Gay Issues

'No Prom Because of Lesbians' Now in Miss. Court

| by Mark Berman Opposing Views

The case of the Mississppi school district which cancelled a prom because a lesbian student wanted to bring her girlfriend hit a courtroom Monday.

The American Civil Liberties Union is suing in U.S. District Court to force the Itawamba County school district to sponsor the prom and allow Constance McMillen to escort her girlfriend and wear a tuxedo.

School officials told the judge there were issues with the prom even before McMillen approached them. Schools Superintendent Teresa McNeece and school board Chairman Eddie Hood testified that they had discussed not sponsoring the prom even before McMillen challenged a rule that prohibits same-sex dates. They said they had concerns about liability problems, including possible use of alcohol and drugs at a school-sponsored event.

But they also said they decided to call off the April 2 prom at Itawamba Agricultural High School because McMillen's challenge to the rules had caused disruptions.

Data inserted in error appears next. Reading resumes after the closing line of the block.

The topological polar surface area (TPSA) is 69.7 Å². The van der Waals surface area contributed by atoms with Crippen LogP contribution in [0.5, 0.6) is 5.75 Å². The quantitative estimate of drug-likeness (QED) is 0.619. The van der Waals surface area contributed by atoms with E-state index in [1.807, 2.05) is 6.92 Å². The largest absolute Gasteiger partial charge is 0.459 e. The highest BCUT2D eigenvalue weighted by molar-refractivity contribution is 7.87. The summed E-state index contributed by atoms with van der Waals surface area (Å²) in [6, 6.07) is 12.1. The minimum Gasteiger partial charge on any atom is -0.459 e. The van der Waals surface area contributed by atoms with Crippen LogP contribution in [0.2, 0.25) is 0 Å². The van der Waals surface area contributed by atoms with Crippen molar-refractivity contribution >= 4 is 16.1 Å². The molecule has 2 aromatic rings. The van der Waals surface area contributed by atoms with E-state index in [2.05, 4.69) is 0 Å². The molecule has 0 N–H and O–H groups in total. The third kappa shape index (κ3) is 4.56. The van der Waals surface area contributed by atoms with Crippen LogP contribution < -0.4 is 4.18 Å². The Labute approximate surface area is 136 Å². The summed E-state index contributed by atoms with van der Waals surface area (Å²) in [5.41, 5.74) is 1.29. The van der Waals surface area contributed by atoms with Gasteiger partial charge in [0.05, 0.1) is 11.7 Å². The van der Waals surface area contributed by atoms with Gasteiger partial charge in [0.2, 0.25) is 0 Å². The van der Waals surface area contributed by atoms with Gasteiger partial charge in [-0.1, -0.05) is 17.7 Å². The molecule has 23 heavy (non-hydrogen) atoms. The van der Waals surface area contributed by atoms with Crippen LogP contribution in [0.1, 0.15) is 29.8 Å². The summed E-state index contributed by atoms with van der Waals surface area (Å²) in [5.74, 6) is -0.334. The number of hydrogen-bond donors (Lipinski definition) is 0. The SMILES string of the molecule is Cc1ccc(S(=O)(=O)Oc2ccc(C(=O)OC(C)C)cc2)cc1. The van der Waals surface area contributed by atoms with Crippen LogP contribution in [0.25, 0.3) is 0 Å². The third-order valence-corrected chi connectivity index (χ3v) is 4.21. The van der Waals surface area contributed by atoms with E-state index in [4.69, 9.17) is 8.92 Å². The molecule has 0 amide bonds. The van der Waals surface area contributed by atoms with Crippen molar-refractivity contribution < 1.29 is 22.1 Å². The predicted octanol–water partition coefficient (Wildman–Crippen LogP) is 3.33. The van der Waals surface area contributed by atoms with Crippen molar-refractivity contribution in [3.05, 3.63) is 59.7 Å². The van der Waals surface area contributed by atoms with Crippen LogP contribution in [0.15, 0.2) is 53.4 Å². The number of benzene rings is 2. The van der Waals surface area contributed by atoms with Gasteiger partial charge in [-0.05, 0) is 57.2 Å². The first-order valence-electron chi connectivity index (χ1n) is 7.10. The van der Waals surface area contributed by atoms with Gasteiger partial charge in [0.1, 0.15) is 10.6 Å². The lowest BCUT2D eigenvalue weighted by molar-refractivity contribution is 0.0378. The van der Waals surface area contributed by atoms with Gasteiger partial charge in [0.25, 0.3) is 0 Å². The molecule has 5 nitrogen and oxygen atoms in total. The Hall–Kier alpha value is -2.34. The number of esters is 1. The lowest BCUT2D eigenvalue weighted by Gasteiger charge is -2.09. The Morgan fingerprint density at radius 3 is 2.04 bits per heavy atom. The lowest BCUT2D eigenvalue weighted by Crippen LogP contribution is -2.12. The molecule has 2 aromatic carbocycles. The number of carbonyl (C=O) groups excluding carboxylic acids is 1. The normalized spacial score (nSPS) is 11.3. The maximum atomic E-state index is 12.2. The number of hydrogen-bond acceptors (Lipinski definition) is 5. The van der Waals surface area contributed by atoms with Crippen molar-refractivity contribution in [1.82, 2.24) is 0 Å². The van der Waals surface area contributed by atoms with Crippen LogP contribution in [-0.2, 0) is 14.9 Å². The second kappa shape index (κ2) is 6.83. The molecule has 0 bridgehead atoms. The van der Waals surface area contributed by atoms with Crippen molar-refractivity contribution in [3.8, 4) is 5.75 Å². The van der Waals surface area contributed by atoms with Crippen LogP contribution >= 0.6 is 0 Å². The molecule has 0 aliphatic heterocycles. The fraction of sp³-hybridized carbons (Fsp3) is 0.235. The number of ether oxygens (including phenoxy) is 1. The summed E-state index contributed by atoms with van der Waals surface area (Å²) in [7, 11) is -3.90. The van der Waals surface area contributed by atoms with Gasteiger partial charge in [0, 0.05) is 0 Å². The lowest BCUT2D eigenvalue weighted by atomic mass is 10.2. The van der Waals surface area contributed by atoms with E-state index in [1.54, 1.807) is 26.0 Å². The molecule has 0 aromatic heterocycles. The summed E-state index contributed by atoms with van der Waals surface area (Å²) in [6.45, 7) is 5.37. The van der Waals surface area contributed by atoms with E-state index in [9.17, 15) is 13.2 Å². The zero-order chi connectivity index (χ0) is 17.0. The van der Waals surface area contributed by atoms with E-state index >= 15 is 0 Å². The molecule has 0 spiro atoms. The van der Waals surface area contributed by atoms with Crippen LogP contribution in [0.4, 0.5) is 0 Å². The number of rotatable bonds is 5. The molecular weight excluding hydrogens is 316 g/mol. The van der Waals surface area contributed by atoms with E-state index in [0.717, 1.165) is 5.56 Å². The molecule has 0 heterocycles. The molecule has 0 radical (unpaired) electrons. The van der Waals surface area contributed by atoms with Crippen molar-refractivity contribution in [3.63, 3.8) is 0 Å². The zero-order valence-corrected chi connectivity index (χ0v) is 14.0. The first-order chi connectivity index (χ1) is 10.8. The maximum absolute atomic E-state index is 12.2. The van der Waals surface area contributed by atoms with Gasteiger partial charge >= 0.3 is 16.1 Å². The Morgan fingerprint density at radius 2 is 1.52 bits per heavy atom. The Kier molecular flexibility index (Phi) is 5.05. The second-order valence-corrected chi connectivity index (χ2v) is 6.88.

"We were being hounded every day. Our students were being hounded," McNeece said. "We were having a tough time of any bell-to-bell instruction."

On cross-examination, school officials did not give specific examples of classroom disruptions.

ACLU attorney Kristy Bennett said in court that the district violated McMillen's First Amendment rights and that it was the decision to cancel the prom — not McMillen's request to bring her girlfriend — that caused the disruptions school officials described.

"Any disruption came after the actual cancellation of the prom," Bennett said.

McMillen testified the district's decision led to hostility toward her on campus. She said she left school early the day after the district's decision and didn't go at all the next day.

"There were so many dirty looks," McMillen said. "A lot of people didn't like me very much."

In closing arguments, Bennett said the district "shouldn't be able to censor Ms. McMillen's speech simply by canceling the prom."

Ben Griffith, an attorney representing the school district, said holding or attending a prom is not a constitutional right.

U.S. District Judge Glen H. Davidson, who is hearing the case, did not say when he would rule, but said he wants to do it quickly because "time is of the essence."

In the meantime, plans are being made for at least two private proms. Parents of children at the school are organizing one. And so are the ACLU and gay rights groups. Their prom will be geared towards gay students, but everyone is invited.